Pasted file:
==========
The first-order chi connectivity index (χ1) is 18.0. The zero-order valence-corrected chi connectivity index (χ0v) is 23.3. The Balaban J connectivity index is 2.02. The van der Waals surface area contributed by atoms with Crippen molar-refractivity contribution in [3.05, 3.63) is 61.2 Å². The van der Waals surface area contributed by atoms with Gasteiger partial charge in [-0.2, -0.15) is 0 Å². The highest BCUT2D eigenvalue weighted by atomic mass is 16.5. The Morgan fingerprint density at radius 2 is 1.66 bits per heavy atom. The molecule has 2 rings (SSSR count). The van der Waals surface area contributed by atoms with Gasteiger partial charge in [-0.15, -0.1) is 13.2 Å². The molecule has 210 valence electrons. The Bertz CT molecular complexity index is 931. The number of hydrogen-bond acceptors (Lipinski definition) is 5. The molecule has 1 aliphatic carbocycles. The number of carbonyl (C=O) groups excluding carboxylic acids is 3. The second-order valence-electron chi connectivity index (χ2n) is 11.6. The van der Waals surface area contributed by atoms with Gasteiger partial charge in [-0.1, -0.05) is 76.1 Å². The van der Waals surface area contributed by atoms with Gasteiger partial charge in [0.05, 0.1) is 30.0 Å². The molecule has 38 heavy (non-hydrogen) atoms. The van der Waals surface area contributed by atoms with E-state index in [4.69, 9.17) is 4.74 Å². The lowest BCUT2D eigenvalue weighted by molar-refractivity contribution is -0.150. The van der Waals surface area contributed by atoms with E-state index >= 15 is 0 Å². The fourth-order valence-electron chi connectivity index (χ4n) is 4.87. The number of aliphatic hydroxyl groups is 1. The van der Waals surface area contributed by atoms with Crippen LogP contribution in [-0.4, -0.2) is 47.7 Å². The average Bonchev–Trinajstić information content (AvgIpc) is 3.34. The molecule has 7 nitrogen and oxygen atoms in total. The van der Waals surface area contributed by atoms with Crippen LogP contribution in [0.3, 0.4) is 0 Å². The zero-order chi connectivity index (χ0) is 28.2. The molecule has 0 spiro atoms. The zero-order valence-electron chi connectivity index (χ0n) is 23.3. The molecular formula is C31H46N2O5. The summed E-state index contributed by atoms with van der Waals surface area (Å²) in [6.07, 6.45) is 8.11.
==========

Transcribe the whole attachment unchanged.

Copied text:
The first-order chi connectivity index (χ1) is 18.0. The zero-order valence-corrected chi connectivity index (χ0v) is 23.3. The Balaban J connectivity index is 2.02. The van der Waals surface area contributed by atoms with Crippen molar-refractivity contribution in [3.05, 3.63) is 61.2 Å². The van der Waals surface area contributed by atoms with Gasteiger partial charge in [-0.2, -0.15) is 0 Å². The highest BCUT2D eigenvalue weighted by atomic mass is 16.5. The Morgan fingerprint density at radius 2 is 1.66 bits per heavy atom. The molecule has 2 rings (SSSR count). The van der Waals surface area contributed by atoms with Gasteiger partial charge in [-0.15, -0.1) is 13.2 Å². The molecule has 210 valence electrons. The Bertz CT molecular complexity index is 931. The number of hydrogen-bond acceptors (Lipinski definition) is 5. The molecule has 1 aliphatic carbocycles. The number of carbonyl (C=O) groups excluding carboxylic acids is 3. The second-order valence-electron chi connectivity index (χ2n) is 11.6. The van der Waals surface area contributed by atoms with Gasteiger partial charge in [-0.1, -0.05) is 76.1 Å². The van der Waals surface area contributed by atoms with Gasteiger partial charge in [0.05, 0.1) is 30.0 Å². The molecule has 38 heavy (non-hydrogen) atoms. The van der Waals surface area contributed by atoms with E-state index in [4.69, 9.17) is 4.74 Å². The lowest BCUT2D eigenvalue weighted by molar-refractivity contribution is -0.150. The van der Waals surface area contributed by atoms with E-state index >= 15 is 0 Å². The fourth-order valence-electron chi connectivity index (χ4n) is 4.87. The number of aliphatic hydroxyl groups is 1. The van der Waals surface area contributed by atoms with Crippen LogP contribution in [-0.4, -0.2) is 47.7 Å². The average Bonchev–Trinajstić information content (AvgIpc) is 3.34. The molecule has 7 nitrogen and oxygen atoms in total. The van der Waals surface area contributed by atoms with Crippen LogP contribution in [0.3, 0.4) is 0 Å². The zero-order chi connectivity index (χ0) is 28.2. The molecule has 0 spiro atoms. The zero-order valence-electron chi connectivity index (χ0n) is 23.3. The molecular formula is C31H46N2O5. The summed E-state index contributed by atoms with van der Waals surface area (Å²) in [6.07, 6.45) is 8.11.